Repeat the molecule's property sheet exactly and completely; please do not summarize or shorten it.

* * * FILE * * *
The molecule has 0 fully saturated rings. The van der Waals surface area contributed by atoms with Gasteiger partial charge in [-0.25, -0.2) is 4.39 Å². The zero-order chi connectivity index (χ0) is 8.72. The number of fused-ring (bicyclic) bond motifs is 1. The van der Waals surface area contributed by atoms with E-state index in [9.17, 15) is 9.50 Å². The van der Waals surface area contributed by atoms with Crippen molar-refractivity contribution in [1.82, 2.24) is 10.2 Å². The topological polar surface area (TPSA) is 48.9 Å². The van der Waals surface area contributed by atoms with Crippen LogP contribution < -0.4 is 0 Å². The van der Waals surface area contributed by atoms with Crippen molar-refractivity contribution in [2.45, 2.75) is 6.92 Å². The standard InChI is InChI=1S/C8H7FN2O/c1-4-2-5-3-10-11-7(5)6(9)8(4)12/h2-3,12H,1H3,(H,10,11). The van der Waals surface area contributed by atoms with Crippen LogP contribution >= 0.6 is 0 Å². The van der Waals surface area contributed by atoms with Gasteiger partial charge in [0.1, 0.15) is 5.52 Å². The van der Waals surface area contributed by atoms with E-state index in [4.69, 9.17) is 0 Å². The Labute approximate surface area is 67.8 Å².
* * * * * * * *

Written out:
The molecule has 0 fully saturated rings. The van der Waals surface area contributed by atoms with Gasteiger partial charge in [-0.25, -0.2) is 4.39 Å². The zero-order chi connectivity index (χ0) is 8.72. The number of fused-ring (bicyclic) bond motifs is 1. The van der Waals surface area contributed by atoms with E-state index in [9.17, 15) is 9.50 Å². The van der Waals surface area contributed by atoms with Crippen molar-refractivity contribution in [1.82, 2.24) is 10.2 Å². The topological polar surface area (TPSA) is 48.9 Å². The van der Waals surface area contributed by atoms with Crippen LogP contribution < -0.4 is 0 Å². The van der Waals surface area contributed by atoms with Crippen molar-refractivity contribution in [2.45, 2.75) is 6.92 Å². The standard InChI is InChI=1S/C8H7FN2O/c1-4-2-5-3-10-11-7(5)6(9)8(4)12/h2-3,12H,1H3,(H,10,11). The van der Waals surface area contributed by atoms with Crippen LogP contribution >= 0.6 is 0 Å². The van der Waals surface area contributed by atoms with Gasteiger partial charge in [0.1, 0.15) is 5.52 Å². The van der Waals surface area contributed by atoms with E-state index in [4.69, 9.17) is 0 Å². The Labute approximate surface area is 67.8 Å².